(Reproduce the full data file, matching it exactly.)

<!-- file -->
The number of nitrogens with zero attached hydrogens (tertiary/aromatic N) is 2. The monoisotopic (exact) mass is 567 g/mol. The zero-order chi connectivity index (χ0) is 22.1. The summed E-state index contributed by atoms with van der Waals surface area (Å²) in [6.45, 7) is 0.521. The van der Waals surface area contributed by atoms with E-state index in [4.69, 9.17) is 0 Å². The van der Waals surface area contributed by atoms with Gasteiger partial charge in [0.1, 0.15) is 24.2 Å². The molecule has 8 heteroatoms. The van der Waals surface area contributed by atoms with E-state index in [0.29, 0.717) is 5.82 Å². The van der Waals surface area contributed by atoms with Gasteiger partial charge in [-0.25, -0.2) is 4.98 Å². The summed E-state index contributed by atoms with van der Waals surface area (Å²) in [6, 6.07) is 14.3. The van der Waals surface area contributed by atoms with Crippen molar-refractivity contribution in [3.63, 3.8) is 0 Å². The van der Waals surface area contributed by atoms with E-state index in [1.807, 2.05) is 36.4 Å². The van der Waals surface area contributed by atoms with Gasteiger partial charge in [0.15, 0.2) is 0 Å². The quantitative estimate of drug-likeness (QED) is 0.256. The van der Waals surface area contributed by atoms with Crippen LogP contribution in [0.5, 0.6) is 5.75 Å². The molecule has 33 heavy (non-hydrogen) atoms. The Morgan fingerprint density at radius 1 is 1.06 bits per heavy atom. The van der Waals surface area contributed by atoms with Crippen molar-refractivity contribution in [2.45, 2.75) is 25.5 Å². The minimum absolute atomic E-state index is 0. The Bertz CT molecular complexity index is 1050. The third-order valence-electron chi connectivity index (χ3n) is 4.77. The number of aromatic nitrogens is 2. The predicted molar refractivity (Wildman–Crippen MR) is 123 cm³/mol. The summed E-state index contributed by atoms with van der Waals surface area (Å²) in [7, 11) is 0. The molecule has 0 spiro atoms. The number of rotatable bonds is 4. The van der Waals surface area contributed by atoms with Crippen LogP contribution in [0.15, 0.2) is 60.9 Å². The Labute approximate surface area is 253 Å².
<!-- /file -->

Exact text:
The number of nitrogens with zero attached hydrogens (tertiary/aromatic N) is 2. The monoisotopic (exact) mass is 567 g/mol. The zero-order chi connectivity index (χ0) is 22.1. The summed E-state index contributed by atoms with van der Waals surface area (Å²) in [6.45, 7) is 0.521. The van der Waals surface area contributed by atoms with E-state index in [4.69, 9.17) is 0 Å². The van der Waals surface area contributed by atoms with Gasteiger partial charge in [0.1, 0.15) is 24.2 Å². The molecule has 8 heteroatoms. The van der Waals surface area contributed by atoms with E-state index in [0.29, 0.717) is 5.82 Å². The van der Waals surface area contributed by atoms with Gasteiger partial charge in [-0.25, -0.2) is 4.98 Å². The summed E-state index contributed by atoms with van der Waals surface area (Å²) in [6, 6.07) is 14.3. The van der Waals surface area contributed by atoms with Crippen molar-refractivity contribution in [3.63, 3.8) is 0 Å². The van der Waals surface area contributed by atoms with E-state index in [1.807, 2.05) is 36.4 Å². The van der Waals surface area contributed by atoms with Gasteiger partial charge in [0.15, 0.2) is 0 Å². The quantitative estimate of drug-likeness (QED) is 0.256. The van der Waals surface area contributed by atoms with Crippen LogP contribution in [0.5, 0.6) is 5.75 Å². The molecule has 33 heavy (non-hydrogen) atoms. The Morgan fingerprint density at radius 1 is 1.06 bits per heavy atom. The van der Waals surface area contributed by atoms with Crippen molar-refractivity contribution in [2.45, 2.75) is 25.5 Å². The minimum absolute atomic E-state index is 0. The Bertz CT molecular complexity index is 1050. The third-order valence-electron chi connectivity index (χ3n) is 4.77. The number of aromatic nitrogens is 2. The predicted molar refractivity (Wildman–Crippen MR) is 123 cm³/mol. The summed E-state index contributed by atoms with van der Waals surface area (Å²) in [7, 11) is 0. The molecule has 0 spiro atoms. The number of rotatable bonds is 4. The van der Waals surface area contributed by atoms with Crippen LogP contribution in [0.15, 0.2) is 60.9 Å². The Labute approximate surface area is 253 Å².